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Modelling the costs of non-conventional oil: A case study of Canadian bitumen

  • Méjean, Aurélie
  • Hope, Chris

High crude oil prices, uncertainties about the consequences of climate change and the eventual decline of conventional oil production raise the issue of alternative fuels, such as non-conventional oil and biofuels. This paper describes a simple probabilistic model of the costs of non-conventional oil, including the role of learning-by-doing in driving down costs. This forward-looking analysis quantifies the effects of both learning and production constraints on the costs of supplying bitumen, which can then be upgraded into synthetic crude oil, a substitute to conventional oil. The results show large uncertainties in the future costs of supplying bitumen from Canadian oil sands deposits, with a 90% confidence interval of $7-12 in 2030, and $6-15 in 2060 (2005 US$). The influence of each parameter on the supply costs is examined, with the minimum supply cost, the learning rate (LR), and the depletion curve exponent having the largest influence. Over time, the influence of the LR on the supply costs decreases, while the influence of the depletion curve exponent increases.

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Article provided by Elsevier in its journal Energy Policy.

Volume (Year): 36 (2008)
Issue (Month): 11 (November)
Pages: 4205-4216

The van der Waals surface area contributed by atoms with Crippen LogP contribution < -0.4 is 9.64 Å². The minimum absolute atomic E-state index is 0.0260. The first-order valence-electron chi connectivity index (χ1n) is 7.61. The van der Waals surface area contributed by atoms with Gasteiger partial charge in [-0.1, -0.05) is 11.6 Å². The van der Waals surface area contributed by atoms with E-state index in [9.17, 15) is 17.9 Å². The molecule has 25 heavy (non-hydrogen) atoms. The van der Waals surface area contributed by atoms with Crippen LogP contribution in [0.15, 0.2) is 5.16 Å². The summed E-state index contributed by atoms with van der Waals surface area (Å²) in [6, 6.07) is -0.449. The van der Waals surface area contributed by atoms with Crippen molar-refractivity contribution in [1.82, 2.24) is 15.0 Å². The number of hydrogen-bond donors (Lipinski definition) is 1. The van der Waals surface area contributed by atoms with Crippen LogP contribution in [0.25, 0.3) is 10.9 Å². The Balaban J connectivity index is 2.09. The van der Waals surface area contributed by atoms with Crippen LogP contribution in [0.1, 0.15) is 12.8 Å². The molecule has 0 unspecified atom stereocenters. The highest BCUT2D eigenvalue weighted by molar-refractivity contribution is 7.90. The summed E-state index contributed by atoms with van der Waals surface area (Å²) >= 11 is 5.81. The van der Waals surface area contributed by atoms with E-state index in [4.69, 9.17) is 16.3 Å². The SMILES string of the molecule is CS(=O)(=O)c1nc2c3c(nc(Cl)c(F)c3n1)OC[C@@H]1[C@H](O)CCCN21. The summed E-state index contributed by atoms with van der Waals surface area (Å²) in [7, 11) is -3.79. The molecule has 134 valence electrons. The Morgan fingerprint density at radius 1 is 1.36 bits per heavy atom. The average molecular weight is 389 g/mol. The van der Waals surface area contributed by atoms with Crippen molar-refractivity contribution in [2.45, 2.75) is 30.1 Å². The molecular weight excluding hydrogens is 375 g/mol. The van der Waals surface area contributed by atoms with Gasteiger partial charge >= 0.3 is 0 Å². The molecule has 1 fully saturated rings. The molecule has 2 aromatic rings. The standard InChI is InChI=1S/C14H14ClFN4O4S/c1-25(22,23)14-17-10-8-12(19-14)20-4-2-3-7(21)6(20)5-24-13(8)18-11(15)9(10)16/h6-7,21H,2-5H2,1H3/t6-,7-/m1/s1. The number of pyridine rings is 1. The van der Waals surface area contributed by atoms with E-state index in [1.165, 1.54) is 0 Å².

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Handle: RePEc:eee:enepol:v:36:y:2008:i:11:p:4205-4216
Contact details of provider: Web page: http://www.elsevier.com/locate/enpol

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  1. Paul Stevens, 2005. "Oil Markets," Oxford Review of Economic Policy, Oxford University Press, vol. 21(1), pages 19-42, Spring.
  2. Adelman, M A, 1990. "Mineral Depletion, with Special Reference to Petroleum," The Review of Economics and Statistics, MIT Press, vol. 72(1), pages 1-10, February.
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  8. Grubb, Michael, 2001. "Who's afraid of atmospheric stabilisation? Making the link between energy resources and climate change," Energy Policy, Elsevier, vol. 29(11), pages 837-845, September.
  9. Rehrl, Tobias & Friedrich, Rainer, 2006. "Modelling long-term oil price and extraction with a Hubbert approach: The LOPEX model," Energy Policy, Elsevier, vol. 34(15), pages 2413-2428, October.
  10. Chakravorty, Ujjayant & Roumasset, James & Tse, Kinping, 1997. "Endogenous Substitution among Energy Resources and Global Warming," Journal of Political Economy, University of Chicago Press, vol. 105(6), pages 1201-34, December.
  11. Soderbergh, Bengt & Robelius, Fredrik & Aleklett, Kjell, 2007. "A crash programme scenario for the Canadian oil sands industry," Energy Policy, Elsevier, vol. 35(3), pages 1931-1947, March.
  12. McDonald, Alan & Schrattenholzer, Leo, 2001. "Learning rates for energy technologies," Energy Policy, Elsevier, vol. 29(4), pages 255-261, March.
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